The overhead associated with operating a commercial nuclear power plant (maintenance, safety requirements, fuel transport and storage, etc) means they don't become economically viable until you're servicing a population of about a half million. That's what Honolulu doesn't have a nuclear plant even though it'd be almost ideal for their remote location. Currently they get most of their electricity from burning fuel oil, and consequently have the highest electricity prices in the U.S. - about $0.30/kWh vs the national average of $0.12/kWh. Cost on the islands other than Oahu is even higher (about $0.45/kWh) because they have less access to oil and have to rely more on renewables.
With a population of just under 400,000, you couldn't run a small commercial reactor full-power 24/7 as they like to be run. You'd have to ramp it up and down throughout the day, which greatly increases operational costs. In the rest of the country, nuclear provides 24/7 baseline power. Coal plants can ramp up/down more quickly, but it still takes a while so they also provide baseline power. Fluctuations in power use through the day are handled by oil and gas plants (which can ramp up/down almost instantly) and hydro (which can ramp up/down instantly).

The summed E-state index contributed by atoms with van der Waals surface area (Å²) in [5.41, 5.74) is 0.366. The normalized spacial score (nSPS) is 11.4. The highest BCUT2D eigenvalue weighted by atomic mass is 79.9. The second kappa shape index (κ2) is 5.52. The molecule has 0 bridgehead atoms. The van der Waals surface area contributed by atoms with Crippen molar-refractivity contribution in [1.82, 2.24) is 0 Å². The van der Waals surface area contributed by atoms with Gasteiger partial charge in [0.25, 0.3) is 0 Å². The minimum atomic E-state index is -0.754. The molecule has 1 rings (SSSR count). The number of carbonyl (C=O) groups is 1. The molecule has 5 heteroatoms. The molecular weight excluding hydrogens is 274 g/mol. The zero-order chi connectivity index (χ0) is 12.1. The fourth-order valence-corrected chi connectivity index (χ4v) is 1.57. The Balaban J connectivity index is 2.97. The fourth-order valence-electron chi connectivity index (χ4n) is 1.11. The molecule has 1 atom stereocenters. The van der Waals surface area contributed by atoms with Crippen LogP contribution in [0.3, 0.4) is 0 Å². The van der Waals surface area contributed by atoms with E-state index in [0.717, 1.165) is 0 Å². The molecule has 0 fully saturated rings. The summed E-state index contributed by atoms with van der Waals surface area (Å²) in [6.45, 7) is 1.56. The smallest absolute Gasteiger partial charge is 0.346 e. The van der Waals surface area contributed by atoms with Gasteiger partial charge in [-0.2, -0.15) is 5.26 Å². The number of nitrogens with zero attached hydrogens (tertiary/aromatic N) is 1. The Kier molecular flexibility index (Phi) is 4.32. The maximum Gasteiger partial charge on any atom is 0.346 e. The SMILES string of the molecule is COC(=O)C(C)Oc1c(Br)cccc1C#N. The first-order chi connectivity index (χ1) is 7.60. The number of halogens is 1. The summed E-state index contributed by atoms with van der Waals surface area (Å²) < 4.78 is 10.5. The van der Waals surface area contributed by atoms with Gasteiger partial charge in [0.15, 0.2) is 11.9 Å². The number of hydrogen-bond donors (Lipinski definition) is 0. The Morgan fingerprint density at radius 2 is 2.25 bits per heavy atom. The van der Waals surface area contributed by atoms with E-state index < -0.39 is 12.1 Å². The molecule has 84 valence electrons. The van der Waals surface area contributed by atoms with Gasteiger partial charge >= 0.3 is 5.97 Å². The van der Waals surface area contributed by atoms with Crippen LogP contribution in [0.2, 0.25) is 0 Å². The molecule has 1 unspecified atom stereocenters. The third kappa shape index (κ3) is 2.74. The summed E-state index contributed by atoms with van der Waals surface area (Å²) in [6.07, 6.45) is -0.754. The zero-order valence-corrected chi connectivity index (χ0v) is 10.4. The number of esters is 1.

A RTG (generates heat through nuclear decay, not an induced nuclear reaction) could work. The Soviets used to power many of their remote lighthouses with them. But the wind in Antarctica is very strong and very consistent, and would seem to be the obvious go-to energy source given the scale and remote location (minimal maintenance crew).